Artillery and air strikes by the aggressor against enemy army positions and facilities along the line of contact and in the border regions of Chernihiv and Sumy oblasts are ongoing. On 21 October, for the first time in three and a half months, there was no night shelling or bombardment in Dnipropetrovsk Oblast. The Ukrainian side confirmed another attack on the Antonov Bridge east of Kherson, and, indirectly, the evacuation of civilians from the occupation administration, which was underway at the time of the shelling.


  • Kyiv avoids providing details of the damage, thus making it difficult to assess whether the estimate of 40% of the electricity system being damaged corresponds to reality. However, the situation is serious. On 20 October, electricity grid operator Ukrenerho decided on emergency power cuts in several circuits. Many cities switched off street lighting and restricted public transport (metro and trolley buses) commuting and energy consumption by industrial plants. According to DTEK – the owner of around 70% of thermal power plants in Ukraine – the main targets of the shelling are not the power plant blocks but the high-voltage nodal switching stations. Their quick repair is only provisional; complete restoration will take at least several months. It is unclear whether Russia will succeed in paralysing the grids across the country, but if the power supply restrictions persist in the coming weeks, the – already extremely difficult – economic situation will be adversely affected. 
  • The attacks on the energy infrastructure do not directly affect the actions of the Ukrainian forces. Their possible effects on Ukraine’s defence would be derived from the country’s economic situation deterioration. This is because the military has its alternative sources of power (mainly generators) and will use diesel locomotives to transport war material – in the event of disruptions to the electric railway traction. Therefore, the destruction of the energy infrastructure by the Russians must be seen as aimed solely at hampering the functioning of the state and creating a ­­major humanitarian crisis.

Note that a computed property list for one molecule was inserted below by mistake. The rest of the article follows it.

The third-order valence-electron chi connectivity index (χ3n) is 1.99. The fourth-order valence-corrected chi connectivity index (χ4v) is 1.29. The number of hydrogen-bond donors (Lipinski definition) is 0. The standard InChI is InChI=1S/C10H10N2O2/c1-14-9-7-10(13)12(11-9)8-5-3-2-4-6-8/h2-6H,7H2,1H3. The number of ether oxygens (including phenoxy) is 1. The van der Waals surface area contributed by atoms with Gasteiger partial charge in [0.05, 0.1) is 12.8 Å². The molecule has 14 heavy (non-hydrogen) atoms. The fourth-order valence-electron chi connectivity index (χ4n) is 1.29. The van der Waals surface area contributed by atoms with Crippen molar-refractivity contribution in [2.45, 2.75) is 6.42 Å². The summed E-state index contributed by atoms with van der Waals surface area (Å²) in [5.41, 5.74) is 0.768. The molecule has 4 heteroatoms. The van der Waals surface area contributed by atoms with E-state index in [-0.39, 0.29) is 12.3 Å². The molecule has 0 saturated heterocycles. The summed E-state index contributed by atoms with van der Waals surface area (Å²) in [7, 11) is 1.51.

• The growing problem with access to data on the military situation in the Kherson Oblast confirms that the Ukrainian side has already begun active operations there, or they are a matter of the next several dozen hours. The first eventuality should be considered more likely. At the same time, the lack of communication should be seen as a consequence of the failure of the first attempts to break through the enemy’s defences. However, it cannot be ruled out that Kyiv has managed to discipline online media over the past month and create an effective information blockade. The inconsistency of the message about the situation on the front was among the biggest obstacles to the authorities’ communication policy and hindered the army’s conduct of operations.
  • Information on the scale of conscription to the Belarusian army shows that Minsk does not intend to exceed its peacetime numbers (around 45,000 soldiers). Belarus’ participation in the Regional Forces Group (RFG) will, therefore, realistically be limited to about 15,000 military personnel (the total number of soldiers of the Land Forces and Special Operations Forces excluding garrison service) who could be used in a joint operation with Russia. Including the declared forces that the Russian Federation is currently redeploying to Belarus, the size of the RFG would be limited to 25,000 troops. Even in the case of direct involvement of the Belarusian army in operations against Ukraine, these forces would not be sufficient to carry out another offensive in the north.
  • The Minsk regime is using the development of a joint Belarusian-Russian military grouping to divert the attention of its people from the war against Ukraine. The authorities are conducting an extensive propaganda and disinformation operation showing that the threat from NATO and the risk of diversionary troops entering Belarus are growing. This allows them to continue their repression and state management policy under an informal anti-terrorist operation verbally declared by Alyaksandr Lukashenka. By supporting Russia in its aggression against Ukraine, however, Minsk is attempting to reduce the likelihood of its army being involved in combat operations, which would pose a significant threat to Lukashenka.